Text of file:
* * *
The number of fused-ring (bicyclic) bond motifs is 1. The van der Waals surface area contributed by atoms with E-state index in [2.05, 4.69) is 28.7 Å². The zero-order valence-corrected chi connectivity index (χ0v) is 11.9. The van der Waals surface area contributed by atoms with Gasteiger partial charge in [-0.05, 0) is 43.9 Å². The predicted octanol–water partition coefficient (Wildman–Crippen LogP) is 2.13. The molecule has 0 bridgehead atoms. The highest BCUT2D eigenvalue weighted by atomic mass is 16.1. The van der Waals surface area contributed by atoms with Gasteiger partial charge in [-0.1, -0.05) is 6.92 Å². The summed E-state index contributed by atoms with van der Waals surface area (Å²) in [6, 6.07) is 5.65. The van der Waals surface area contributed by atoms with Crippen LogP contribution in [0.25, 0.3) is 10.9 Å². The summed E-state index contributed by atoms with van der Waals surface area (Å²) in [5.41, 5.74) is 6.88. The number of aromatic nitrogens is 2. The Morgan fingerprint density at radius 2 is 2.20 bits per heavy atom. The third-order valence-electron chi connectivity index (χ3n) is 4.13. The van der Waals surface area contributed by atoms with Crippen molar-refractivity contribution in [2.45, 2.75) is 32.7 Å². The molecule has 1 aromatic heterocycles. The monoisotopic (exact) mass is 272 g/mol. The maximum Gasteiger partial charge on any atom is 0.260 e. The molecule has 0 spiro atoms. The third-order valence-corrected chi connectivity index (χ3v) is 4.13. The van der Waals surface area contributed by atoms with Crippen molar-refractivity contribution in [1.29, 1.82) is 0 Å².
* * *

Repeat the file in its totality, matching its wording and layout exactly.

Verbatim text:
The number of fused-ring (bicyclic) bond motifs is 1. The van der Waals surface area contributed by atoms with E-state index in [2.05, 4.69) is 28.7 Å². The zero-order valence-corrected chi connectivity index (χ0v) is 11.9. The van der Waals surface area contributed by atoms with Gasteiger partial charge in [-0.05, 0) is 43.9 Å². The predicted octanol–water partition coefficient (Wildman–Crippen LogP) is 2.13. The molecule has 0 bridgehead atoms. The highest BCUT2D eigenvalue weighted by atomic mass is 16.1. The van der Waals surface area contributed by atoms with Gasteiger partial charge in [-0.1, -0.05) is 6.92 Å². The summed E-state index contributed by atoms with van der Waals surface area (Å²) in [6, 6.07) is 5.65. The van der Waals surface area contributed by atoms with Crippen LogP contribution in [0.25, 0.3) is 10.9 Å². The summed E-state index contributed by atoms with van der Waals surface area (Å²) in [5.41, 5.74) is 6.88. The number of aromatic nitrogens is 2. The Morgan fingerprint density at radius 2 is 2.20 bits per heavy atom. The third-order valence-electron chi connectivity index (χ3n) is 4.13. The van der Waals surface area contributed by atoms with Crippen molar-refractivity contribution in [2.45, 2.75) is 32.7 Å². The molecule has 1 aromatic heterocycles. The monoisotopic (exact) mass is 272 g/mol. The maximum Gasteiger partial charge on any atom is 0.260 e. The molecule has 0 spiro atoms. The third-order valence-corrected chi connectivity index (χ3v) is 4.13. The van der Waals surface area contributed by atoms with Crippen molar-refractivity contribution in [1.29, 1.82) is 0 Å².